Pondering the future of political science education


Guest post by Dr. Jeremy F. G. Moulton at the University of York!

As political scientists, we often teach students not to speculate about the future in their work and that they should, instead, champion critical analysis based on verifiable trends.

However, I have recently been doing a fair amount of speculation. Specifically, I have been wondering about what the future of teaching and learning in political science will look like – a topic that greatly intrigues me and I’m eager to hear others’ thoughts on.

This came about because I have been recently involved in the work of the Faculty of Social Sciences’s ‘Faculty Futures Group’ at York. The group seeks to get away from the short-term reactivity that we can all be guilty of in Higher Education; focusing on the next week, the next semester, maybe, at a push, the next year, but rarely the proper “long term”. The Faculty Futures Group, therefore, has the mission to ‘Scan the horizon to identify important new directions for social science education and research in the medium to long-term (next 5-15 years)’. 

Whilst the project focuses on the Social Sciences as a whole, I have, of course, been thinking of the future of political science. And, as is fitting with this blog, I have been thinking about the future of political science’s approach to teaching and learning. 

There are a few themes that have struck me as particularly pressing and interesting; themes that I can most imagine significant change in the coming years. There are two that are at the forefront of my mind:

The first is assessment. When I undertook my undergraduate degree in Politics, the exam, the coursework essay, and the dissertation were the only assessment formats. This was not an uncommon experience at all, and still today, these feel like the dominant forms of assessment in our field.

However, it seems that there is some significant change happening now and that there is more on the horizon. Experiments with pass/ fail rather than graded assessment, with assessment optionality, with inclusive assessment design are all big themes that I can see really shaping how we assess political science courses in the coming years. 

Course-level innovations, tailored to the subject matter or to hoped-for employment outcomes, could be a path of potential for future innovation. I have also been thinking about what innovations could be made to champion the potential for fun or enjoyment in the assessment process. It probably won’t be a shock to anyone that, as an academic, I quite like the essay format. But I also totally get that many students might not love it and that we could occasionally vary our approaches in a way that makes students more enthused when it comes round to assessment time. For example, for a while now, I have been considering the potential of using creative writing in our classrooms and expanding that to assessment.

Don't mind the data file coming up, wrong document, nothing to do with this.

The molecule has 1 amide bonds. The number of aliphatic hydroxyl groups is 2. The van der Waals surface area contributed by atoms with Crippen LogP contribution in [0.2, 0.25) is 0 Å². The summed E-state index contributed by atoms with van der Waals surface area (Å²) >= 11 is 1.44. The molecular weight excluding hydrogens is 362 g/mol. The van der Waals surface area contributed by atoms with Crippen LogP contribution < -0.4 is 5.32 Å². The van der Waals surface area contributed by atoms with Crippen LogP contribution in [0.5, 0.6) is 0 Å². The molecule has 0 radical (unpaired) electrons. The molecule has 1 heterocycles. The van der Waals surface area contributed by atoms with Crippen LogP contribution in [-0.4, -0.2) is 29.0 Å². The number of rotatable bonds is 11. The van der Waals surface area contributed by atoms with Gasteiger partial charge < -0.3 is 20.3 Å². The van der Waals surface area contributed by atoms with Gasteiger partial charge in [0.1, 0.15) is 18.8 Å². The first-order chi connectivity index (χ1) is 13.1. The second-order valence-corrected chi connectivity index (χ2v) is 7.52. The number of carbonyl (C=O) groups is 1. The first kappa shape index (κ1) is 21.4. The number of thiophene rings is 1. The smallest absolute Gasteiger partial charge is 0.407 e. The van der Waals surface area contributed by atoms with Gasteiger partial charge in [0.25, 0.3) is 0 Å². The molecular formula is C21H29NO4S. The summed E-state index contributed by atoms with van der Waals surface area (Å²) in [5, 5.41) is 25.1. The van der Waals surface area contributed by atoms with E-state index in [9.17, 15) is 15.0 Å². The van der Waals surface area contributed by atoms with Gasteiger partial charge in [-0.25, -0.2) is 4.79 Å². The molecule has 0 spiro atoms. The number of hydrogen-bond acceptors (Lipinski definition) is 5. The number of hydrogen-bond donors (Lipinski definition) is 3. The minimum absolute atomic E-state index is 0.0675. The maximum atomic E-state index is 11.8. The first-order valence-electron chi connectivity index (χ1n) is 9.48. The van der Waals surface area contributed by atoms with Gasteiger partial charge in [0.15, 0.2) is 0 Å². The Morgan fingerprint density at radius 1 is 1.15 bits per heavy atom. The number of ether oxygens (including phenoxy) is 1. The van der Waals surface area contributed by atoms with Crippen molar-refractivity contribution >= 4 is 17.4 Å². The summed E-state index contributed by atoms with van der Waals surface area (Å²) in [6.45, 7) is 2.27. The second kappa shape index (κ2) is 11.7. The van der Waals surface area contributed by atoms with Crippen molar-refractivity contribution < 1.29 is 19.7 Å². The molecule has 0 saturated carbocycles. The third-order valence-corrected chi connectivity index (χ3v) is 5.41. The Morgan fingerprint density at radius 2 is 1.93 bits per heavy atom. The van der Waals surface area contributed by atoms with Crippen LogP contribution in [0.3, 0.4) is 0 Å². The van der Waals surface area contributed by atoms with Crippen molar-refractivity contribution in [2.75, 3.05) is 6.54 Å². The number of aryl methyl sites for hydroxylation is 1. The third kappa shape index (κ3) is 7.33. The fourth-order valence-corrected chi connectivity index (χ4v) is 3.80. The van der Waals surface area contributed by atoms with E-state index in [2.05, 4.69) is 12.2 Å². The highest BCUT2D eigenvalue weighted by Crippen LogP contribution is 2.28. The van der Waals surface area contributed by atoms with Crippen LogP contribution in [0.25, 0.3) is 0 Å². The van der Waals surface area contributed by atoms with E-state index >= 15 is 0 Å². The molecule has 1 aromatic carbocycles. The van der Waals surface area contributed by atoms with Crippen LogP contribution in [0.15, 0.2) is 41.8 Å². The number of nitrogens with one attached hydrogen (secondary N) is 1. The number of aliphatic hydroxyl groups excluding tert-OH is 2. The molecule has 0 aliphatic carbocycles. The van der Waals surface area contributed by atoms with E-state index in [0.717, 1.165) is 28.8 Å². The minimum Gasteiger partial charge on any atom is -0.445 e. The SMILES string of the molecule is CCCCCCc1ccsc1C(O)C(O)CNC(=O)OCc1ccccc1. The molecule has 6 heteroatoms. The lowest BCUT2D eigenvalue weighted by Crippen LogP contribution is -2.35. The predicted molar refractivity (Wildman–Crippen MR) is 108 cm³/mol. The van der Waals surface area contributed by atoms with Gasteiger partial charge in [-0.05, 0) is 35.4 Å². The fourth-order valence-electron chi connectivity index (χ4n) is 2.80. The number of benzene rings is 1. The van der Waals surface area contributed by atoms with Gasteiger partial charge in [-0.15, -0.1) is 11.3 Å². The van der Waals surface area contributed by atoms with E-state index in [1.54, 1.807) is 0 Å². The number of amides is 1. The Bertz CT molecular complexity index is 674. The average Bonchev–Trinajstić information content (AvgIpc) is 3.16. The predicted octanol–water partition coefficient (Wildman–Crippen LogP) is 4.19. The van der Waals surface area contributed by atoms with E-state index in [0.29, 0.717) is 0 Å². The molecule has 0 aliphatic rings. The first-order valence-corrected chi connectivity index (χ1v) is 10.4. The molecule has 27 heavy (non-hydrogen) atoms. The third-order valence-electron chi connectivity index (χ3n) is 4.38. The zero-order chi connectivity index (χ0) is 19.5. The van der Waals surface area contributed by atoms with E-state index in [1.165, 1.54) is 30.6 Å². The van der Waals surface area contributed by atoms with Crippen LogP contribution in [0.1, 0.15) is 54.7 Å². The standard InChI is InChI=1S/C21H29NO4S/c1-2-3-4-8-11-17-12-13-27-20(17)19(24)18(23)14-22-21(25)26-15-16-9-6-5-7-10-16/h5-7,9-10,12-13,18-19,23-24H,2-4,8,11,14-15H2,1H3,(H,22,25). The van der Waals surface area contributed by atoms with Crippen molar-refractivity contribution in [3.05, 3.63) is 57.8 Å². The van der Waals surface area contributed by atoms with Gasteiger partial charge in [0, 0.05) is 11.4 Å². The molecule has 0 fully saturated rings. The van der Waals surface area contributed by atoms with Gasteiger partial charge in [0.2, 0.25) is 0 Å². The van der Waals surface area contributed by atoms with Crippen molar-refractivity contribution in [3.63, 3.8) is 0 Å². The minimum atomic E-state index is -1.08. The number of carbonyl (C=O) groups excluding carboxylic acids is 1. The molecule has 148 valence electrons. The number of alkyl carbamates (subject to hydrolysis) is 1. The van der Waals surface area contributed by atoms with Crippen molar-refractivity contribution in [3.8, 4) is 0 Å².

The second is AI. To be honest, I am a bit skeptical when anyone is a bit too enthused about AI and the future of education. This piece from Smolansky et al. has solidified my thoughts that some can be too keen on adopting the use of AI in assessments, whilst students might have genuine concerns about “watering down” the education experience. However, it’s nigh on impossible to turn our backs on AI as an important educational development. As this great ALPS piece from Amanda Rosen shows, there is a clear need for academics to engage with AI in our approach to assessment. It’s already apparent that some students are making quite liberal and not exactly productive use of generative AI as a writing resource.  

But should this mean that we welcome AI into our teaching and learning environment? There are already some in Higher Education that are leading the way on this. Auburn University provides a free, self-paced online course for those interested in employing AI in their teaching, for example. But this might be outpacing what contemporary students want from their education.

Recent conversations I have had with students indicate that there is quite strong opposition to AI replacing traditional forms of student-to-academic communication. Where there is enthusiasm is where AI chatbots might be a quick go-to tool for asking the “embarrassing” questions that students might be afraid to ask but are really important to them, e.g. “I know you’ve mentioned it a dozen times but… how long is the essay meant to be?”. 

That these themes are the ones that seem the most pressing and interesting is almost certainly a result of my own pressing teaching concerns and areas of interest. And so, I’d be very interested to hear from anyone else! What do you think the future holds? What are the pressing, interesting themes that we should all actually be worrying about or embracing? And finally, I would love to know if anyone has a crystal ball I can borrow so I can finally get to the bottom of all this ‘future’ business…